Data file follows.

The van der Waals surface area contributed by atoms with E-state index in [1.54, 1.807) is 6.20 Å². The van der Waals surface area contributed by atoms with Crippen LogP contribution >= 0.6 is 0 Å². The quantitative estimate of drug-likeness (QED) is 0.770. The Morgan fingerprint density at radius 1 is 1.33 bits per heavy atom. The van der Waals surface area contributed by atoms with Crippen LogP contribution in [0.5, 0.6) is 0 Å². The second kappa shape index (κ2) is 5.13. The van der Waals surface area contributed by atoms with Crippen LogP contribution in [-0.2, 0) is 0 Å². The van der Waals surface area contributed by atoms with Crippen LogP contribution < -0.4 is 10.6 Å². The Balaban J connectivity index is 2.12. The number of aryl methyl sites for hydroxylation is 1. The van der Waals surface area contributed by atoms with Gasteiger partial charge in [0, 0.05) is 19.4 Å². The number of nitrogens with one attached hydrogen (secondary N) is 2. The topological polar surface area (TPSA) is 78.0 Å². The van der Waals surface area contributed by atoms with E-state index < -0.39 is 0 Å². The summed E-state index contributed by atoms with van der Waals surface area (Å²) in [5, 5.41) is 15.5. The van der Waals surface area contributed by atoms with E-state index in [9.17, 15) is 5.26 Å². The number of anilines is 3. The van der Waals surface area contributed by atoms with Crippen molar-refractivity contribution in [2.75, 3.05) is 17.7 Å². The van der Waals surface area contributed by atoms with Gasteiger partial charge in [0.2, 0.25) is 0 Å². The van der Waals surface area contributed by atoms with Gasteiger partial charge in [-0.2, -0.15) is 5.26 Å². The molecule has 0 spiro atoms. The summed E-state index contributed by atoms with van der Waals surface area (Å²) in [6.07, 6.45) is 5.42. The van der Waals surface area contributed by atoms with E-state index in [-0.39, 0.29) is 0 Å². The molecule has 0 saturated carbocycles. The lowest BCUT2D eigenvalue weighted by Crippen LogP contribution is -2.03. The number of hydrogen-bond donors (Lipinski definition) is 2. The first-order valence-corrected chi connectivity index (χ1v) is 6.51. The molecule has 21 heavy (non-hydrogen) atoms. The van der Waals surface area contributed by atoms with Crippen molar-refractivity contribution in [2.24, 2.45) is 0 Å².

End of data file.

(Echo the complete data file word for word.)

The van der Waals surface area contributed by atoms with E-state index in [1.54, 1.807) is 6.20 Å². The van der Waals surface area contributed by atoms with Crippen LogP contribution >= 0.6 is 0 Å². The quantitative estimate of drug-likeness (QED) is 0.770. The Morgan fingerprint density at radius 1 is 1.33 bits per heavy atom. The van der Waals surface area contributed by atoms with Crippen LogP contribution in [0.5, 0.6) is 0 Å². The second kappa shape index (κ2) is 5.13. The van der Waals surface area contributed by atoms with Crippen LogP contribution in [-0.2, 0) is 0 Å². The van der Waals surface area contributed by atoms with Crippen LogP contribution < -0.4 is 10.6 Å². The Balaban J connectivity index is 2.12. The number of aryl methyl sites for hydroxylation is 1. The van der Waals surface area contributed by atoms with Gasteiger partial charge in [0, 0.05) is 19.4 Å². The number of nitrogens with one attached hydrogen (secondary N) is 2. The topological polar surface area (TPSA) is 78.0 Å². The van der Waals surface area contributed by atoms with E-state index < -0.39 is 0 Å². The summed E-state index contributed by atoms with van der Waals surface area (Å²) in [5, 5.41) is 15.5. The van der Waals surface area contributed by atoms with E-state index in [9.17, 15) is 5.26 Å². The number of anilines is 3. The van der Waals surface area contributed by atoms with Crippen molar-refractivity contribution in [2.75, 3.05) is 17.7 Å². The van der Waals surface area contributed by atoms with Gasteiger partial charge in [0.2, 0.25) is 0 Å². The van der Waals surface area contributed by atoms with Gasteiger partial charge in [-0.2, -0.15) is 5.26 Å². The molecule has 0 spiro atoms. The summed E-state index contributed by atoms with van der Waals surface area (Å²) in [6.07, 6.45) is 5.42. The van der Waals surface area contributed by atoms with E-state index in [-0.39, 0.29) is 0 Å². The molecule has 0 saturated carbocycles. The lowest BCUT2D eigenvalue weighted by Crippen LogP contribution is -2.03. The number of hydrogen-bond donors (Lipinski definition) is 2. The first-order valence-corrected chi connectivity index (χ1v) is 6.51. The molecule has 21 heavy (non-hydrogen) atoms. The van der Waals surface area contributed by atoms with Crippen molar-refractivity contribution in [2.24, 2.45) is 0 Å².